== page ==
First, let’s look at Elijah’s life through the book of Kings. The book of 1 Kings provides an account of the death of David, the rise and fall of his son, Solomon, and the decline and division of the Kingdom of Israel. We see Israel’s kings fall further into idol worship until finally, King Ahab initiates state-sanctioned idol worship, specifically to the god Baal. Here’s where Elijah enters. We’ve all heard these stories about Elijah confronting King Ahab and challenging his god, Baal, to a duel. With Elijah, we have a powerful picture of who God is—sovereign over all, even an idol as powerful as Baal. A paraphrase of Elijah’s message to Israel would be something like, “Hey, this Baal god isn’t needed or necessary! You have a true God that hears you and can move in the natural world around you! Ask Him for help!”
Through Elijah, God displayed His true power over His creation, His kings, and His world. We even see this paralleled in the name of Elijah, which means “Jehovah is my God.” Even through Elijah’s name, God is displaying His ultimate sovereignty.
As the story continues in 2 Kings, we see Elijah taken up into heaven in a miraculous whirlwind and the mantle of his ministry landing squarely on the shoulders of his protege, Elisha. In contrast to the ministry of Elijah, with Elisha, we get a window into what this all-powerful and sovereign God cares about and why it matters.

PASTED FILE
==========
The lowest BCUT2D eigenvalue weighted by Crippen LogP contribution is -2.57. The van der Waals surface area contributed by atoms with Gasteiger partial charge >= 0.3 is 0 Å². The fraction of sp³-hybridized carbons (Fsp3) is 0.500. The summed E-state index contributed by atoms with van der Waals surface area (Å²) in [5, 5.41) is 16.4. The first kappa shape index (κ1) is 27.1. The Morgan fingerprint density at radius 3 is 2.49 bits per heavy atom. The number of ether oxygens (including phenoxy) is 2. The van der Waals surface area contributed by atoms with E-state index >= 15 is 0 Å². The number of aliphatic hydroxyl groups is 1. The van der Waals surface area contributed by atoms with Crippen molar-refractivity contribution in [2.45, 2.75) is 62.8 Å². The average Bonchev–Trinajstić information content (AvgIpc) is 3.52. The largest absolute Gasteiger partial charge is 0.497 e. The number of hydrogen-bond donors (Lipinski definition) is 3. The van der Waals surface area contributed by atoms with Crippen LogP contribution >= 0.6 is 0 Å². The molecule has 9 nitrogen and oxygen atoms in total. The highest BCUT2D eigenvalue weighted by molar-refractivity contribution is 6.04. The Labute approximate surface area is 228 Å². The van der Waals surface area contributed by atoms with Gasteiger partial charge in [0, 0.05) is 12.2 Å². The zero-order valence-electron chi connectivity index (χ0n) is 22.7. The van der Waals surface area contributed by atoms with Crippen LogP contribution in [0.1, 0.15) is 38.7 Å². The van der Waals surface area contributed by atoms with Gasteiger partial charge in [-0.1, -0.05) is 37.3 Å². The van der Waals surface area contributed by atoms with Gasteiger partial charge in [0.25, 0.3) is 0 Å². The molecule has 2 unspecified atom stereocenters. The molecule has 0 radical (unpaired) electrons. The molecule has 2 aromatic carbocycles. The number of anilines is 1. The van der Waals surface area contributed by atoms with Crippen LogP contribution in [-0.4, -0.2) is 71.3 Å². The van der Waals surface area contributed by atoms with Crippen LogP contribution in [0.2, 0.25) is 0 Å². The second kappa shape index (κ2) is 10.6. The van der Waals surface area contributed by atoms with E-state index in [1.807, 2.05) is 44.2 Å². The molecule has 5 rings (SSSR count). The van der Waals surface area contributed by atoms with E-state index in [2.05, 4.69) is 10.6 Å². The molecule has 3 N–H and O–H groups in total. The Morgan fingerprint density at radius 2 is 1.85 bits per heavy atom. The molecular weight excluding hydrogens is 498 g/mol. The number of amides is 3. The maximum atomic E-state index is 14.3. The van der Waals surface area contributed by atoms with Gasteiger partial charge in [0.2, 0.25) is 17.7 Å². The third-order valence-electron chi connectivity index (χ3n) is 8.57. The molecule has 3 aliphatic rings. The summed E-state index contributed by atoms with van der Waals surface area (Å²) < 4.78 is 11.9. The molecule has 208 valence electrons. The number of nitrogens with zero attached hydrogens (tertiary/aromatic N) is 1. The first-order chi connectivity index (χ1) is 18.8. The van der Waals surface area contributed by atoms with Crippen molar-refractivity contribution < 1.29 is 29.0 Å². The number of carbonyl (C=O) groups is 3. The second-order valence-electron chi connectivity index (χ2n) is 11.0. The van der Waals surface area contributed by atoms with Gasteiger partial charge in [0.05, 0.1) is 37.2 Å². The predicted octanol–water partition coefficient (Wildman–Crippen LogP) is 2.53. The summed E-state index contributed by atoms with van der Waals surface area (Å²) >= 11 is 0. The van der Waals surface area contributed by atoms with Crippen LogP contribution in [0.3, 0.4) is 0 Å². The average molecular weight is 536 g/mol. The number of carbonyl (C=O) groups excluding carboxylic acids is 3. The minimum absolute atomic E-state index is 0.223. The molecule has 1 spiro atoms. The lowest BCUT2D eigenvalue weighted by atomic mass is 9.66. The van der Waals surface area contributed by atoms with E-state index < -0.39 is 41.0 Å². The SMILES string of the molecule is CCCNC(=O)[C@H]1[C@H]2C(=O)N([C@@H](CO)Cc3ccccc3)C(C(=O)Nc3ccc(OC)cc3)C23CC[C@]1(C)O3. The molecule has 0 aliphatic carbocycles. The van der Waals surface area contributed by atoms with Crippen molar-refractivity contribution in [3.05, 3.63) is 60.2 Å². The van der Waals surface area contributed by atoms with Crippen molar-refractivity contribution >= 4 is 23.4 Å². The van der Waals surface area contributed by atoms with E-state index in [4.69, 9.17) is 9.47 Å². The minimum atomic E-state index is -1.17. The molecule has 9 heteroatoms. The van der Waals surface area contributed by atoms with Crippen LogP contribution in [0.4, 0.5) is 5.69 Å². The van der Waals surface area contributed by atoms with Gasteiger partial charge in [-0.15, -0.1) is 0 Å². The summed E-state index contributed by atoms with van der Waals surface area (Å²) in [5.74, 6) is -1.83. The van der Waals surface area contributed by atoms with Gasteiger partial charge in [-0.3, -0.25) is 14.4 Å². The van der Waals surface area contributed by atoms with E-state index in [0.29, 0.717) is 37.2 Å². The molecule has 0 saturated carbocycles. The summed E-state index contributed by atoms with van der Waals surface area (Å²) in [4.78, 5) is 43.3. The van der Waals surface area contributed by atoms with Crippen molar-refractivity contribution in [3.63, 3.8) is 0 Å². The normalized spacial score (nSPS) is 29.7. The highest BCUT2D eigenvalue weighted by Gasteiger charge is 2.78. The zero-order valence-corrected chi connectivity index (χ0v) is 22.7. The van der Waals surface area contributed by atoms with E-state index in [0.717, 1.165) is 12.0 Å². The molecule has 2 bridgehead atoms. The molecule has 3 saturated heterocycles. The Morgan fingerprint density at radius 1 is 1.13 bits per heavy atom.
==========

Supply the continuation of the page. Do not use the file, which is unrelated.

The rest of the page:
Elisha as a Window Into God’s Heart
Throughout 2 Kings, we find Elisha performing many miracles, like multiplying oil vessels to save a widow from debt, rescuing friends from a poisonous soup, multiplying food that feeds hundreds, and even healing a gentile! Does this sound familiar? Elisha tends to mirror the ministry of Jesus. If we know that God is, in fact, God over all, do we also know that His heart is to save and rescue His people? It is no wonder Elisha’s name means “God saves.”
There’s one story of Elisha that I’d like to note because it really mattered to Jesus. In 2 Kings 4, Elisha absconds to the restful town of Shunem and one Shunammite home in particular. Shunem, located in the valley below Mount Moreh, was just off the International Coastal Highway—a major trade route stretching from Egypt to Damascus. It was an important road, and Elisha traveled it frequently. He visited Shunem so often that, on this trip, a wealthy Shunammite couple surprised him with a room they had built on the roof of their home, especially for his visits. This gesture was such a beautiful display of faith and hospitality.
Elisha, wanting to repay the childless couple for their kindness, prophesied that they would have a son the following year. They did have that son. However, a few years later, the child became sick and died. I imagine most of us can sympathize with the heartbreak this mother must have felt. She was gifted a child by God, only to have him quickly taken away.